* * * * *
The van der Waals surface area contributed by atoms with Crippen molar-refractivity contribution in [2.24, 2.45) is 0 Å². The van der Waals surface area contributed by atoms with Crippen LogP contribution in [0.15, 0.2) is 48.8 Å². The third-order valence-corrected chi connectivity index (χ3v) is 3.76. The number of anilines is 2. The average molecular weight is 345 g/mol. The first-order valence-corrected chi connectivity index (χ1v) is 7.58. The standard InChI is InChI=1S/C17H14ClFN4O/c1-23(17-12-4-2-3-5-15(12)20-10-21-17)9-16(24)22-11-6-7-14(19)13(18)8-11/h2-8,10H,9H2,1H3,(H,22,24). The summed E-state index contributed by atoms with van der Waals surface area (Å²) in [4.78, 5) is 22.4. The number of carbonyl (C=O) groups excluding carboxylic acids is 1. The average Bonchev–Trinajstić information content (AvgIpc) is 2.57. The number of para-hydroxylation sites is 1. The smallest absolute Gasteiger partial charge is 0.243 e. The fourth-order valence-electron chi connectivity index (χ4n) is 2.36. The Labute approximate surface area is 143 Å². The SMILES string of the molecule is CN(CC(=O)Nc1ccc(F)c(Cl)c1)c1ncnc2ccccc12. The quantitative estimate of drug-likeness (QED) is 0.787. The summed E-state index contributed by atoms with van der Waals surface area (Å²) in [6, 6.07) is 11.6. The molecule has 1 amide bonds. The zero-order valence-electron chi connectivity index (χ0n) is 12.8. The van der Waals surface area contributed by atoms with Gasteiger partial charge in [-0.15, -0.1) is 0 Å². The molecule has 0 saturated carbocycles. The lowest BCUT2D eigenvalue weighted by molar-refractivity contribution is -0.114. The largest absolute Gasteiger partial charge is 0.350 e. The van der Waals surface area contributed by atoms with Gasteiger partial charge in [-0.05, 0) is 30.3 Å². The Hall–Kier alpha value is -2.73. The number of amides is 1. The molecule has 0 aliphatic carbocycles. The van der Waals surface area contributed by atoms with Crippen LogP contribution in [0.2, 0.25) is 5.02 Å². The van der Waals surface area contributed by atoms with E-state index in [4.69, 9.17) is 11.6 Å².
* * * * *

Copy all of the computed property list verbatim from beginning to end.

The van der Waals surface area contributed by atoms with Crippen molar-refractivity contribution in [2.24, 2.45) is 0 Å². The van der Waals surface area contributed by atoms with Crippen LogP contribution in [0.15, 0.2) is 48.8 Å². The third-order valence-corrected chi connectivity index (χ3v) is 3.76. The number of anilines is 2. The average molecular weight is 345 g/mol. The first-order valence-corrected chi connectivity index (χ1v) is 7.58. The standard InChI is InChI=1S/C17H14ClFN4O/c1-23(17-12-4-2-3-5-15(12)20-10-21-17)9-16(24)22-11-6-7-14(19)13(18)8-11/h2-8,10H,9H2,1H3,(H,22,24). The summed E-state index contributed by atoms with van der Waals surface area (Å²) in [4.78, 5) is 22.4. The number of carbonyl (C=O) groups excluding carboxylic acids is 1. The average Bonchev–Trinajstić information content (AvgIpc) is 2.57. The number of para-hydroxylation sites is 1. The smallest absolute Gasteiger partial charge is 0.243 e. The fourth-order valence-electron chi connectivity index (χ4n) is 2.36. The Labute approximate surface area is 143 Å². The SMILES string of the molecule is CN(CC(=O)Nc1ccc(F)c(Cl)c1)c1ncnc2ccccc12. The quantitative estimate of drug-likeness (QED) is 0.787. The summed E-state index contributed by atoms with van der Waals surface area (Å²) in [6, 6.07) is 11.6. The molecule has 1 amide bonds. The zero-order valence-electron chi connectivity index (χ0n) is 12.8. The van der Waals surface area contributed by atoms with Gasteiger partial charge in [-0.15, -0.1) is 0 Å². The molecule has 0 saturated carbocycles. The lowest BCUT2D eigenvalue weighted by molar-refractivity contribution is -0.114. The largest absolute Gasteiger partial charge is 0.350 e. The van der Waals surface area contributed by atoms with Gasteiger partial charge in [-0.05, 0) is 30.3 Å². The Hall–Kier alpha value is -2.73. The number of amides is 1. The molecule has 0 aliphatic carbocycles. The van der Waals surface area contributed by atoms with Crippen LogP contribution in [0.2, 0.25) is 5.02 Å². The van der Waals surface area contributed by atoms with E-state index in [4.69, 9.17) is 11.6 Å².